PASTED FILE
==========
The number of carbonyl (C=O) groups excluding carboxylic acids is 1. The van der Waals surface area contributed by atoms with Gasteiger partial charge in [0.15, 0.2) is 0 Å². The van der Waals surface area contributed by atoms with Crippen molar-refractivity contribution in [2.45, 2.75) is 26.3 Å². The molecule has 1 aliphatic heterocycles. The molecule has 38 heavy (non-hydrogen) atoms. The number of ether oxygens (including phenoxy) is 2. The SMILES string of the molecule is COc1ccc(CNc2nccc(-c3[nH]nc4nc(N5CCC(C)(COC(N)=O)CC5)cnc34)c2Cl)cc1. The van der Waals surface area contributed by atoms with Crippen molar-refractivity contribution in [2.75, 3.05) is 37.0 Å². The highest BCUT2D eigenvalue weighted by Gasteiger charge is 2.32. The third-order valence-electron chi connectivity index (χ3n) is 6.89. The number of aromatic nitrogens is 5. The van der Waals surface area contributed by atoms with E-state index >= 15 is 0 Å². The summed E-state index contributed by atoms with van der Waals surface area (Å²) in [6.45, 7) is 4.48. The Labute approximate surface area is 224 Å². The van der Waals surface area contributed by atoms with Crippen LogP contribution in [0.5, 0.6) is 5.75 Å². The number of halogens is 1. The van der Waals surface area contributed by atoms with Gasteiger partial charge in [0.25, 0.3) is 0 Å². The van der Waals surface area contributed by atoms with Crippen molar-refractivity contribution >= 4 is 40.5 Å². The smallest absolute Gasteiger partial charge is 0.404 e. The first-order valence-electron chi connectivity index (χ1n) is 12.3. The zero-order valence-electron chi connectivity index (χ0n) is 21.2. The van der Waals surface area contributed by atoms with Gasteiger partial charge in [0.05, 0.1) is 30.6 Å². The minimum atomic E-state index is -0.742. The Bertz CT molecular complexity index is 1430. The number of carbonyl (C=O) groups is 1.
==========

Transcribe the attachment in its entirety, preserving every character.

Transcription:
The number of carbonyl (C=O) groups excluding carboxylic acids is 1. The van der Waals surface area contributed by atoms with Gasteiger partial charge in [0.15, 0.2) is 0 Å². The van der Waals surface area contributed by atoms with Crippen molar-refractivity contribution in [2.45, 2.75) is 26.3 Å². The molecule has 1 aliphatic heterocycles. The molecule has 38 heavy (non-hydrogen) atoms. The number of ether oxygens (including phenoxy) is 2. The SMILES string of the molecule is COc1ccc(CNc2nccc(-c3[nH]nc4nc(N5CCC(C)(COC(N)=O)CC5)cnc34)c2Cl)cc1. The van der Waals surface area contributed by atoms with Crippen molar-refractivity contribution in [2.75, 3.05) is 37.0 Å². The highest BCUT2D eigenvalue weighted by Gasteiger charge is 2.32. The third-order valence-electron chi connectivity index (χ3n) is 6.89. The number of aromatic nitrogens is 5. The van der Waals surface area contributed by atoms with E-state index >= 15 is 0 Å². The summed E-state index contributed by atoms with van der Waals surface area (Å²) in [6.45, 7) is 4.48. The Labute approximate surface area is 224 Å². The van der Waals surface area contributed by atoms with Crippen LogP contribution in [0.5, 0.6) is 5.75 Å². The number of halogens is 1. The van der Waals surface area contributed by atoms with Gasteiger partial charge in [0.25, 0.3) is 0 Å². The van der Waals surface area contributed by atoms with Crippen molar-refractivity contribution >= 4 is 40.5 Å². The smallest absolute Gasteiger partial charge is 0.404 e. The first-order valence-electron chi connectivity index (χ1n) is 12.3. The zero-order valence-electron chi connectivity index (χ0n) is 21.2. The van der Waals surface area contributed by atoms with Gasteiger partial charge in [0.05, 0.1) is 30.6 Å². The minimum atomic E-state index is -0.742. The Bertz CT molecular complexity index is 1430. The number of carbonyl (C=O) groups is 1.